WASHINGTON — The former head of United Way of America was convicted Monday of charges that he lived lavishly and romanced women with thousands of dollars of the charity's money.
After three weeks of trial arguments, a federal jury took seven days to find William Aramony guilty on 25 of 27 counts of fraud, conspiracy and money laundering. The jury also found that Aramony aides Thomas J. Merlo and Stephen J. Paulachak were guilty of diverting money donated to the organization and using it for improper and personal reasons. Merlo was convicted on 17 of 18 charges, and Paulachak was convicted on eight of 12 counts.
Sentencing was set for June 14, when, according to federal guidelines, Aramony and Merlo facepotential prison sentences of about five years and Paulachak could be sentenced to two years. All could be forced to pay fines of hundreds of thousands of dollars.
Assistant U.S. Atty. Randy Bellows, who prosecuted Aramony, charged that the former United Way president spent $600,000 of the organization's money on elaborate vacations, dinners and gifts for girlfriends and others close to him.
"This verdict sends the message that society won't tolerate individuals who are charged with protecting the precious assets of charity diverting those assets for their own personal use," Bellows said after the jury decision was announced at midafternoon.
More than three dozen witnesses testified during the trial, many of whom painted Aramony, 67, as a mean-spirited boss who tried to intimidate or buy off those who could expose him.
William B. Moffitt Jr., Aramony's attorney, did not refute the charges of womanizing against his client. At the start of the trial, he hinted that he would argue Aramony suffered from brain atrophy, which impaired his judgment. But after a succession of prosecution witnesses took the stand, Moffitt changed his strategy and called no witnesses and offered virtually no defense of his client.
Instead, during his closing argument, Moffitt lobbed a countercharge against the United Way's board of directors and staff, accusing them of poor oversight and incompetence. Moffitt also described Aramony as "a fall guy."
Bellows, however, said in his final arguments that Aramony knew what he was doing as he treated girlfriends to good times on the charity's dollars.
"The United Way was not the private play toy of Mr. Aramony," Bellows told the jury. "It is the dimes and the dollars of men, women and children of the United States, given to the United Way to help the needy and the less fortunate."
After news reports in 1991 detailed Aramony's improper use of United Way money, the ensuing scandal led to a dramatic drop in donations to the charity, which had been collecting millions of dollars annually from the paychecks of Americans. Since then, the organization has hired a new management team and has seen its trust partly restored, although not to the same level of $3.1 billion it received in donations in 1990. Aramony resigned in 1992.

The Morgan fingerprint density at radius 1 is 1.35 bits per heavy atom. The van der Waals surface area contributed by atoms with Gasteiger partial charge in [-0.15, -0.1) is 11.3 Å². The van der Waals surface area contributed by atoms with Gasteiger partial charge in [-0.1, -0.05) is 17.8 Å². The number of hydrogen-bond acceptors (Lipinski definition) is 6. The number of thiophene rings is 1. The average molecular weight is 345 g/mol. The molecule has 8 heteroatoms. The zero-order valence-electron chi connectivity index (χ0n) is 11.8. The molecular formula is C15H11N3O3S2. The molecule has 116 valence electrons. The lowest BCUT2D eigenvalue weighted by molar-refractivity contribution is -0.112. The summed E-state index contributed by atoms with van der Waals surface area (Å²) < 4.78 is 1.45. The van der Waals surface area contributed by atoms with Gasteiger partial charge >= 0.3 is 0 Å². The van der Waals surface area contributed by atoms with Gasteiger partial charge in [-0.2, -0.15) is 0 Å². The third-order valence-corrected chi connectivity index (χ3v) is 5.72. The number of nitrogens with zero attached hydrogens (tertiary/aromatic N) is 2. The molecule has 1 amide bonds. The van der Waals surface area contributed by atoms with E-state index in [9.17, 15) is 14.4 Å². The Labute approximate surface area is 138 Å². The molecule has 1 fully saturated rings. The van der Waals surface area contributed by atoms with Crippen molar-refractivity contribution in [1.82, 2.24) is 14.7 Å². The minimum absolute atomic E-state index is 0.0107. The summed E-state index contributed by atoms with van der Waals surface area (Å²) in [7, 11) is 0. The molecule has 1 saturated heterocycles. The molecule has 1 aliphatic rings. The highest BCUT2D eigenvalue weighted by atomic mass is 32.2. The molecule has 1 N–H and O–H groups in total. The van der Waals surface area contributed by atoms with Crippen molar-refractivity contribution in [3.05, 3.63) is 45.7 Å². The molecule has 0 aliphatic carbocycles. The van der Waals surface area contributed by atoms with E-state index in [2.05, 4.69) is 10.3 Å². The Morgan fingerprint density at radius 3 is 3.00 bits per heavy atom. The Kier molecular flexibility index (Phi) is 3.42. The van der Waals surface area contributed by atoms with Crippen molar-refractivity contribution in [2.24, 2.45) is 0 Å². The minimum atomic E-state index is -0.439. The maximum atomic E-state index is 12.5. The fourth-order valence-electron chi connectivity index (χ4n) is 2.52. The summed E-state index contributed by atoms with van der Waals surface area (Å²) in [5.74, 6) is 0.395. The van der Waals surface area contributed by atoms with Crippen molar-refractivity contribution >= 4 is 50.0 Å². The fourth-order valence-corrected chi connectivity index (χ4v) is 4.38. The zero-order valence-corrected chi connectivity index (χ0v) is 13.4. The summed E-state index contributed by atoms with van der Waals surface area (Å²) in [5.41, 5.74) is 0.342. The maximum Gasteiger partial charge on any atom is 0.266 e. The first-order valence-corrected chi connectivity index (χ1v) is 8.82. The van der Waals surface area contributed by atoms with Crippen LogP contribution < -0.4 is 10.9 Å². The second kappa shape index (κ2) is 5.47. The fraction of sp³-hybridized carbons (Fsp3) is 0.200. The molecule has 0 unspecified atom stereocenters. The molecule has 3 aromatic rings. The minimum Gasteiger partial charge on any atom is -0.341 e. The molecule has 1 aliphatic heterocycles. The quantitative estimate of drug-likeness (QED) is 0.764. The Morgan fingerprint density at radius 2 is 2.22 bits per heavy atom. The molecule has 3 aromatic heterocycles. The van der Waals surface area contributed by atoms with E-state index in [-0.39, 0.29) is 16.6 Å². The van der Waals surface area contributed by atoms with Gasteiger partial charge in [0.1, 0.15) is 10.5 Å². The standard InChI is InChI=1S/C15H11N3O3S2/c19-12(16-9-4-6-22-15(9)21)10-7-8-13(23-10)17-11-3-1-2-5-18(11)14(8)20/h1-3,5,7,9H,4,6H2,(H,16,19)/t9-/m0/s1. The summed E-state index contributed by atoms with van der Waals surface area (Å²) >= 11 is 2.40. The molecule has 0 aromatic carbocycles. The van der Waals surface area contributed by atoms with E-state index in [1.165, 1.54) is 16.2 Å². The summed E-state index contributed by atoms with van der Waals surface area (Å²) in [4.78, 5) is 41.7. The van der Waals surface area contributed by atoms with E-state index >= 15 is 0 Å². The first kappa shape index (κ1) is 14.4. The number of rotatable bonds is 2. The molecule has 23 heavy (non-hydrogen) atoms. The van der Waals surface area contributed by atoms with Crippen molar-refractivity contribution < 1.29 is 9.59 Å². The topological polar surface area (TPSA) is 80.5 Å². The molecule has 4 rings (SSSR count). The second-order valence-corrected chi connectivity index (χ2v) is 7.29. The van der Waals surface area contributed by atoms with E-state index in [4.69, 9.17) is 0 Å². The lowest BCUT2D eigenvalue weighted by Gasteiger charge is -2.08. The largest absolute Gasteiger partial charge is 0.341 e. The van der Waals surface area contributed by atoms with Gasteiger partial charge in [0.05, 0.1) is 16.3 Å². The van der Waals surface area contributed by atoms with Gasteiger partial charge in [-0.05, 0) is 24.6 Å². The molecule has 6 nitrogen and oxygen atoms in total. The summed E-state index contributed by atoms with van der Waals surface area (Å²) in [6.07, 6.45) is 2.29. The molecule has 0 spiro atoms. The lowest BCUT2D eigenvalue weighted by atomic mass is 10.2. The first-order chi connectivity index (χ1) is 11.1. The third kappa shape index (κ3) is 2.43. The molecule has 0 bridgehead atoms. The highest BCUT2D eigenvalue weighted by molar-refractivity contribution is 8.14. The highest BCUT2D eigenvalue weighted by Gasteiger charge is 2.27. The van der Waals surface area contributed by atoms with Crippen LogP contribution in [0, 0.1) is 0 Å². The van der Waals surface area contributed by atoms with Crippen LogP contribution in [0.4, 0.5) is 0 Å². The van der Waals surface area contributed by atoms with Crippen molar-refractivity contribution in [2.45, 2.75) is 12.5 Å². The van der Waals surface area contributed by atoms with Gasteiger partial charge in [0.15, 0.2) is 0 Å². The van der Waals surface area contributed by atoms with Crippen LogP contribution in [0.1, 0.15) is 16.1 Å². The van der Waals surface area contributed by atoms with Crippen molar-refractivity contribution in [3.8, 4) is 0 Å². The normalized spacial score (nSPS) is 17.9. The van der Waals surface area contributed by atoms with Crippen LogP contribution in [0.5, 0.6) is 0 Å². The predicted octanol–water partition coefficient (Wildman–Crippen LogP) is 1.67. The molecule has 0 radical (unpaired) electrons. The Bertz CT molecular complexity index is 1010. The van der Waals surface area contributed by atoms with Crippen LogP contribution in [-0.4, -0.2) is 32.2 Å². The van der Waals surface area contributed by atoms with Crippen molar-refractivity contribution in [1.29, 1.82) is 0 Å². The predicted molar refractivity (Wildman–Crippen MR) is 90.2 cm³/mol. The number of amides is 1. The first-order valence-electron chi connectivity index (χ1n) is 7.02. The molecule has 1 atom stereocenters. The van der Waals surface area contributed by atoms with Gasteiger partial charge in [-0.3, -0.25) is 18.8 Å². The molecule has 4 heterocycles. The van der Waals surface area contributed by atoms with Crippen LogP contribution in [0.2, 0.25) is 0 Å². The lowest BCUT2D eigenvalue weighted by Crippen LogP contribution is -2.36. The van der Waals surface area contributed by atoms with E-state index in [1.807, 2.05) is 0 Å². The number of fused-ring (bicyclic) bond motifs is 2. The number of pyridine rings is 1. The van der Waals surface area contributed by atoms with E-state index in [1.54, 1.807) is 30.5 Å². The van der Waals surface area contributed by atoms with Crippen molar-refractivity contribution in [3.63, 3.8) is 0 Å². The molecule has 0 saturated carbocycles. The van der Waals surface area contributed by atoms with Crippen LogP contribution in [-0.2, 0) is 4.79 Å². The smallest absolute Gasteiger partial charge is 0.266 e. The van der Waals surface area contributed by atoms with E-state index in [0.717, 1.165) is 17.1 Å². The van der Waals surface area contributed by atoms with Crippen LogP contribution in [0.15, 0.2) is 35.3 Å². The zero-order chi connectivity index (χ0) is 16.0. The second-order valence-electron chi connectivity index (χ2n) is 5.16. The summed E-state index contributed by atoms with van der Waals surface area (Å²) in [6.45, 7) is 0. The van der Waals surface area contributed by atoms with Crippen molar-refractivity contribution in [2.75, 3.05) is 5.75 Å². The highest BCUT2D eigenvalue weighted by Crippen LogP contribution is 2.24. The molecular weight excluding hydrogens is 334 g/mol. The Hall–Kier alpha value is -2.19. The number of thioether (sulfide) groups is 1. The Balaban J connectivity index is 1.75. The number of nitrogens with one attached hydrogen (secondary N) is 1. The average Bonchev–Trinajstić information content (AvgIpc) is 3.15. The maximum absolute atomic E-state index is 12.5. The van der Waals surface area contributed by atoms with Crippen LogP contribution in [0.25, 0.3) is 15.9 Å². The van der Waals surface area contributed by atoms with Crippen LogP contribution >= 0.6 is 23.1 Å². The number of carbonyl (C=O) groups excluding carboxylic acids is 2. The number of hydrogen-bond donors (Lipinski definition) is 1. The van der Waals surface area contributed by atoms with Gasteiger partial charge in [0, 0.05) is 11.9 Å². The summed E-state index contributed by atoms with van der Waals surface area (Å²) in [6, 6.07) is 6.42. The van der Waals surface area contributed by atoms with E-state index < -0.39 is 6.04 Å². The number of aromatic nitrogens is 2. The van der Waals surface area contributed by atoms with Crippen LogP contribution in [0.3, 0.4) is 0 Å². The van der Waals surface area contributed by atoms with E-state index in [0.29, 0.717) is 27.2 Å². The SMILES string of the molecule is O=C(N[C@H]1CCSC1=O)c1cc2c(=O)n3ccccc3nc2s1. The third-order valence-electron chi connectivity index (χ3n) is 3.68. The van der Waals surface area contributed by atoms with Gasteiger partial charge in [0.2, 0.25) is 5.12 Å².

The lost trust in the organization stemmed from the titillating and scandalous details of Aramony's actions. In news reports and, later, in court testimony, a succession of female employees said that Aramony repeatedly propositioned them for sex and wooed them--at United Way expense--with jaunts to London, Paris, Egypt, Las Vegas and other vacation spots.
Several women testified about Aramony's behavior during his 22-year tenure as head of the organization.
Barbara Florence, an assistant in Aramony's office, said she rejected his sexual advances during a 1985 business trip and was offered another job to remain silent about the overture. "I told him I thought he was a sex maniac or a pervert or whatever you want to call it," Florence said. "And I didn't want to be around him anymore."
Another woman, Lori Villasor, said she had a four-year sexual relationship with Aramony that began when she was 17. Villasor, who testified under immunity from prosecution, added that she received a $27,500 salary for two years to do virtually no real work and received nearly $80,000 during the time she was involved with him.
Bellows lampooned Aramony's attempt to hide Villasor's services on the United Way payroll. He drew deep laughs when he argued that she worked longer hours testifying against Aramony than she did to earn her salary.
In testimony during the trial, Edward A. Brennan, the chief executive of Sears, Roebuck and Co. and the 1990 United Way chairman, said that he confronted Aramony about rumors of womanizing and lavish spending habits. Brennan said that Aramony deflected the allegations, saying he was impotent and incapable of sex since his treatment in 1988 for prostate cancer.
Aramony, Merlo, 64, and Paulachak, 49, were accused of stealing nearly $600,000 from the charity.
Merlo was the charity's chief financial officer from 1990 to 1991, and Paulachak was a United Way executive from 1971 to 1988. Paulachak then was president of a spinoff company, Partnership Umbrella Inc., which was created by the United Way board of governors in 1986. The partnership, which pooled the purchasing power of the local chapters, was charged but acquitted of one count of conspiracy.